Thought for the day

Have you considered the conceptual/philosophical distinction between acting and living, the difference between a stage and the reality of the life we live, other than the superficial considerations of a scene prepared for a specific purpose as opposed to a world as a “given”? For an actor can never act, nor a life be lived, before first understanding the underlying conceptual distinction between the two. For, consider the following: An actor, to be a truly ‘great’ actor, must assume the character of the one he acts, and in the very act of assuming that character, he lives, breathes, and assumes such a character. The fact that such a life is lived only for a specified span, at a given time, within the confines of a given area, does not distinguish that scene or act as any different from a life lived within a specified span, at a given historical time, within the confines of a greater geographical area.

Is this what Shakespeare meant when he wrote “As You Like It,” with Jaques stating, “All the world’s a stage, and all the men and women merely players; They have their exits and their entrances; And one man in his time plays many parts, His acts being seven stages,” and he goes on to describe each such stage. But it is a play which clearly distinguishes between reality and the stage; for Shakespeare is brilliant in at once clouding the distinction while separating it starkly — for in this great play there is no incest, no deaths, and the only blood spilled has a distanced, fairy-tale quality; it is a play which stresses words above action and matter above words; with a character (Rosalind) who must stop play-acting at some point and reveal herself to Orlando in her own person; and Jaques ends his brilliant speech with the stark reality of old age: “Last scene of all, That ends this strange eventful history, Is second childishness, and mere oblivion, Sans teeth, sans eyes, sans taste, sans every thing.” The reality of sickness, old age, disease, and loss of physical health — all point to the distinction between the stage of acting and the stage of life. Truly, actors must always read Shakespeare, because he epitomizes the combining of life upon a stage — the tragedies, the comedies, the conversations both common and philosophical; with the stage which reflects the philosophical underpinnings of the world around us.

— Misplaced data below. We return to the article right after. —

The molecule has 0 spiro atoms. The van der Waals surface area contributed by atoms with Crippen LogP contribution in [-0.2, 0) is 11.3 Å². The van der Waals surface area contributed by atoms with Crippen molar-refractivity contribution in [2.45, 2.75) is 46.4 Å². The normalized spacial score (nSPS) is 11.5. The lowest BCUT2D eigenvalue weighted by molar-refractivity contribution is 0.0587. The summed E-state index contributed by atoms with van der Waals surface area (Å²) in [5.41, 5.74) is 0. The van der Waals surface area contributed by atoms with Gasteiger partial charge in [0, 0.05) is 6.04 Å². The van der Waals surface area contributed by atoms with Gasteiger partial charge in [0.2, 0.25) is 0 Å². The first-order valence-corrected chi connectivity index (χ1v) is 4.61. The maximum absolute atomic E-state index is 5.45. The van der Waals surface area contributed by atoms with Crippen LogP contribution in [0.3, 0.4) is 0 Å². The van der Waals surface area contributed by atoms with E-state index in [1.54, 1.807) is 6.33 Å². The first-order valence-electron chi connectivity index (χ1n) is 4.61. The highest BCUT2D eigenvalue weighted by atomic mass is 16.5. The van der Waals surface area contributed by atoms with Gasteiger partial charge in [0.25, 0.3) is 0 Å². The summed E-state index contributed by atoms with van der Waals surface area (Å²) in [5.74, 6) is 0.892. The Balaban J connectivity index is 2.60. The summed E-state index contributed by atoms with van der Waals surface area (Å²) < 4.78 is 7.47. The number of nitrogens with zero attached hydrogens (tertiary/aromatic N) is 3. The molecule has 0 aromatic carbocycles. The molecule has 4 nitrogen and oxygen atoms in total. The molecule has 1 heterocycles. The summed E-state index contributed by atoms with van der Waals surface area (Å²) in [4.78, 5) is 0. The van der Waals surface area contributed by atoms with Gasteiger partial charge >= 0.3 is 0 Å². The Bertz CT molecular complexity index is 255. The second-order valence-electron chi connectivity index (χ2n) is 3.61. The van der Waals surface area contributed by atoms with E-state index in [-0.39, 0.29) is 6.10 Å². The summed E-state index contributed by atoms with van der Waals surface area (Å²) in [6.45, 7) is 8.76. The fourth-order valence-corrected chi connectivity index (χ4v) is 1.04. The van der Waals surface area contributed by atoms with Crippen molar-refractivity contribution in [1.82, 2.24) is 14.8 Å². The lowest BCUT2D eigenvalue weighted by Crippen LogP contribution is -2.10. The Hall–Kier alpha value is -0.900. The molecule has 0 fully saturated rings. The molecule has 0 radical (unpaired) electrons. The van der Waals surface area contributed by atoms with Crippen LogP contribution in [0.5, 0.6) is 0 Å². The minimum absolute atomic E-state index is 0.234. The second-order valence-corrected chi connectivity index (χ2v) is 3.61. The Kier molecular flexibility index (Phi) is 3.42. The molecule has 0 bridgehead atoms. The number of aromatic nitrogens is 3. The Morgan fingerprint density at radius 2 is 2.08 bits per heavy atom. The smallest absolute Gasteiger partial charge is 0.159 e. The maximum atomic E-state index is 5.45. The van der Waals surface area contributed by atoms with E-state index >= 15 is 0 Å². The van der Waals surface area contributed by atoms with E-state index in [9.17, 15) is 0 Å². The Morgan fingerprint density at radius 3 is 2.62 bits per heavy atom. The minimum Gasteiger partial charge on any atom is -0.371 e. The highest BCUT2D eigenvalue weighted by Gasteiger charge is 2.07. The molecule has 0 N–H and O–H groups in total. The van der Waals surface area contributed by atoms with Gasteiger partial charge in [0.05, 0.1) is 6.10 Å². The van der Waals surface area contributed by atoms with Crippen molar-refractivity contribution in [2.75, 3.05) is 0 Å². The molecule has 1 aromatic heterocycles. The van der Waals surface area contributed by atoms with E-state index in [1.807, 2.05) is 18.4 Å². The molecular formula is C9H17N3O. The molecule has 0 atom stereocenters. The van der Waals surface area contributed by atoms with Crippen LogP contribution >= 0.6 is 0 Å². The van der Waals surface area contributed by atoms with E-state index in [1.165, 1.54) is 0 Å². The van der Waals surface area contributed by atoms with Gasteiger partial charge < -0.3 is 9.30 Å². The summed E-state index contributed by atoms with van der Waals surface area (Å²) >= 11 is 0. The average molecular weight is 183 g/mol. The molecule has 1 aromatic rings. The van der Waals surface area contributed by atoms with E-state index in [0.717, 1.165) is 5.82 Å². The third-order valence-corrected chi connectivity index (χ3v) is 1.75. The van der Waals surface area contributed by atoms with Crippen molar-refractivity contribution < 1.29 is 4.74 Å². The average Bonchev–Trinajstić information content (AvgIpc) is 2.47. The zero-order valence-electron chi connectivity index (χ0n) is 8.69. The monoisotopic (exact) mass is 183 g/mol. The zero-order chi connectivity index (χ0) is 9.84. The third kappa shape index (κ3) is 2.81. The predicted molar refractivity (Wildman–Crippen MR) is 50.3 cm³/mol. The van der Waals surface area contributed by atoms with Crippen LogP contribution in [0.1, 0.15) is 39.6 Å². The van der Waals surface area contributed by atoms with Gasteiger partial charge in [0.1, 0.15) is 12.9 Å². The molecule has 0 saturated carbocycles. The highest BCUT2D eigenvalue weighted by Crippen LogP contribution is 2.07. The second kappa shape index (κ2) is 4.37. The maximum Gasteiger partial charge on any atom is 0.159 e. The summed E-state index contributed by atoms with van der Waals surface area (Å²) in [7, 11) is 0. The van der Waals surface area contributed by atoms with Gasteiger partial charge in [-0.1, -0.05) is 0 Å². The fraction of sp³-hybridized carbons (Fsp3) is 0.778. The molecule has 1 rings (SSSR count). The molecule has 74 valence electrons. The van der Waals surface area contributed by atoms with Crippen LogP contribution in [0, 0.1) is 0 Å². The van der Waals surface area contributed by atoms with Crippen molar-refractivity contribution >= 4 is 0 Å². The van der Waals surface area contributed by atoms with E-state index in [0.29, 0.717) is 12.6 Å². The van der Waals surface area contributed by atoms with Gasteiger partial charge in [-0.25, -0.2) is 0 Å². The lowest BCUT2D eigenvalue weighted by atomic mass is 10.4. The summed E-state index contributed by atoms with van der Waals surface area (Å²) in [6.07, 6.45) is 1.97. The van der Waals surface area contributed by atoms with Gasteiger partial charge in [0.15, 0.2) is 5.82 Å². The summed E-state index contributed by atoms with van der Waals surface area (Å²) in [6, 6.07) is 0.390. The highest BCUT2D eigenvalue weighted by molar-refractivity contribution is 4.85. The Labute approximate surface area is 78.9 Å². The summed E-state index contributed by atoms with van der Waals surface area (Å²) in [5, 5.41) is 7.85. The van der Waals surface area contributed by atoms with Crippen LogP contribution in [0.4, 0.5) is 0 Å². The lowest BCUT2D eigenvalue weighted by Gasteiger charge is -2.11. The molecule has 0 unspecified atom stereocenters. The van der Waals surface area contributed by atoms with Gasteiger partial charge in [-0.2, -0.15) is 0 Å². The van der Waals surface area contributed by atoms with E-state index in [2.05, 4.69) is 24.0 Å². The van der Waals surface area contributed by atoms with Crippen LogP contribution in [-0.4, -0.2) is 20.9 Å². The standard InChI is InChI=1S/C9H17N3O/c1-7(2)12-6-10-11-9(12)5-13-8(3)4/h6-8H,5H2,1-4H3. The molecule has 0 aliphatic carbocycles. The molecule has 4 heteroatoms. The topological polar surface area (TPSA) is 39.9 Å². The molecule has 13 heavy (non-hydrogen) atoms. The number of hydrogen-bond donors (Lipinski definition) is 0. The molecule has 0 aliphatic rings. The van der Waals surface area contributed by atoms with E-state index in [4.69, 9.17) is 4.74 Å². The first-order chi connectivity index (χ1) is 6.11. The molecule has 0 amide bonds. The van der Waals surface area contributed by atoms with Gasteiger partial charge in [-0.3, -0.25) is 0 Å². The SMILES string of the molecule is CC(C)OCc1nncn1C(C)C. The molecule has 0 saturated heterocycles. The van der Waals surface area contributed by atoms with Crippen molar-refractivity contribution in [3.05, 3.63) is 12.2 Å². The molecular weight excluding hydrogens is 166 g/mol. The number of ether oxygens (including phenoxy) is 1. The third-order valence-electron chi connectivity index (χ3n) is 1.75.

The reason why we have “mere actors” today — in movies, on T.V., and in most plays (exempting, of course, Mr. Stoppard) — is because few read Shakespeare anymore; and fewer still read him with the passionate love that is demanded. Shakespeare brings reality — beyond the mere commonplace — to the stage; projecting the ideas, the historical significance, the unchanging concerns of human tragedies and comedies, upon a world which either ignores or no longer understands such greatness upon the stage. Shakespeare embodies all that Western Civilization has to offer in the embracing of ideas, words, human stories, and historical events. Why did this happen? Because Truth is no longer revered; Shakespeare revered Truth, because he revered language which expressed such Truth.

Further, a person can truly act only if he understands how the world is a stage, and how the stage is a reflection of the world — while at the same time understanding the profound difference between the two.

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